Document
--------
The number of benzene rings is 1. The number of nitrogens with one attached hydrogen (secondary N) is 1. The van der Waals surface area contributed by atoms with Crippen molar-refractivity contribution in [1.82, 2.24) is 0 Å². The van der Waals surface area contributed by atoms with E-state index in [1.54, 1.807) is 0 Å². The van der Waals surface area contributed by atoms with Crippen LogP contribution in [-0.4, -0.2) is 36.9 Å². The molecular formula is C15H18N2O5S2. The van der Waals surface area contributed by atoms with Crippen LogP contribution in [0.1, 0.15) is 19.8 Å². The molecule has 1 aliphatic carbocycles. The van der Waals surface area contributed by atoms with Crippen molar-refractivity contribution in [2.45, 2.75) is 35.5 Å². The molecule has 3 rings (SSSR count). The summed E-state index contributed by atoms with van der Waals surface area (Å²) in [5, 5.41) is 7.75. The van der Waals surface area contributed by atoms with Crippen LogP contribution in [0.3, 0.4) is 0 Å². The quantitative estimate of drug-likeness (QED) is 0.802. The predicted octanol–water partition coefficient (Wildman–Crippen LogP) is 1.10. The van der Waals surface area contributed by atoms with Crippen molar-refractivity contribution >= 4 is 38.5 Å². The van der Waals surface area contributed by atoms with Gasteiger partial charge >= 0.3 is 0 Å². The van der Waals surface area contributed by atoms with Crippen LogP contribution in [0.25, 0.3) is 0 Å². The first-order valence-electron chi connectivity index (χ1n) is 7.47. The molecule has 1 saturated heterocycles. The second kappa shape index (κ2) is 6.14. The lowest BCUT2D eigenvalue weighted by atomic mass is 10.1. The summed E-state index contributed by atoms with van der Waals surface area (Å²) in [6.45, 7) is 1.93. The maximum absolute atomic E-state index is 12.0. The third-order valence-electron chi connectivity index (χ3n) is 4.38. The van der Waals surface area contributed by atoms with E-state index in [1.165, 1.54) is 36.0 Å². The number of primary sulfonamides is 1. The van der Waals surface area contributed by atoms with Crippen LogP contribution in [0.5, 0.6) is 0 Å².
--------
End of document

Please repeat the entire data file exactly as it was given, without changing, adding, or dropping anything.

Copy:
The number of benzene rings is 1. The number of nitrogens with one attached hydrogen (secondary N) is 1. The van der Waals surface area contributed by atoms with Crippen molar-refractivity contribution in [1.82, 2.24) is 0 Å². The van der Waals surface area contributed by atoms with E-state index in [1.54, 1.807) is 0 Å². The van der Waals surface area contributed by atoms with Crippen LogP contribution in [-0.4, -0.2) is 36.9 Å². The molecular formula is C15H18N2O5S2. The van der Waals surface area contributed by atoms with Crippen LogP contribution in [0.1, 0.15) is 19.8 Å². The molecule has 1 aliphatic carbocycles. The van der Waals surface area contributed by atoms with Crippen molar-refractivity contribution in [2.45, 2.75) is 35.5 Å². The molecule has 3 rings (SSSR count). The summed E-state index contributed by atoms with van der Waals surface area (Å²) in [5, 5.41) is 7.75. The van der Waals surface area contributed by atoms with Crippen LogP contribution in [0.3, 0.4) is 0 Å². The quantitative estimate of drug-likeness (QED) is 0.802. The predicted octanol–water partition coefficient (Wildman–Crippen LogP) is 1.10. The van der Waals surface area contributed by atoms with Crippen molar-refractivity contribution >= 4 is 38.5 Å². The van der Waals surface area contributed by atoms with Gasteiger partial charge >= 0.3 is 0 Å². The van der Waals surface area contributed by atoms with Crippen LogP contribution in [0.25, 0.3) is 0 Å². The first-order valence-electron chi connectivity index (χ1n) is 7.47. The molecule has 1 saturated heterocycles. The second kappa shape index (κ2) is 6.14. The lowest BCUT2D eigenvalue weighted by atomic mass is 10.1. The summed E-state index contributed by atoms with van der Waals surface area (Å²) in [6.45, 7) is 1.93. The maximum absolute atomic E-state index is 12.0. The third-order valence-electron chi connectivity index (χ3n) is 4.38. The van der Waals surface area contributed by atoms with E-state index in [1.165, 1.54) is 36.0 Å². The number of primary sulfonamides is 1. The van der Waals surface area contributed by atoms with Crippen LogP contribution in [0.5, 0.6) is 0 Å².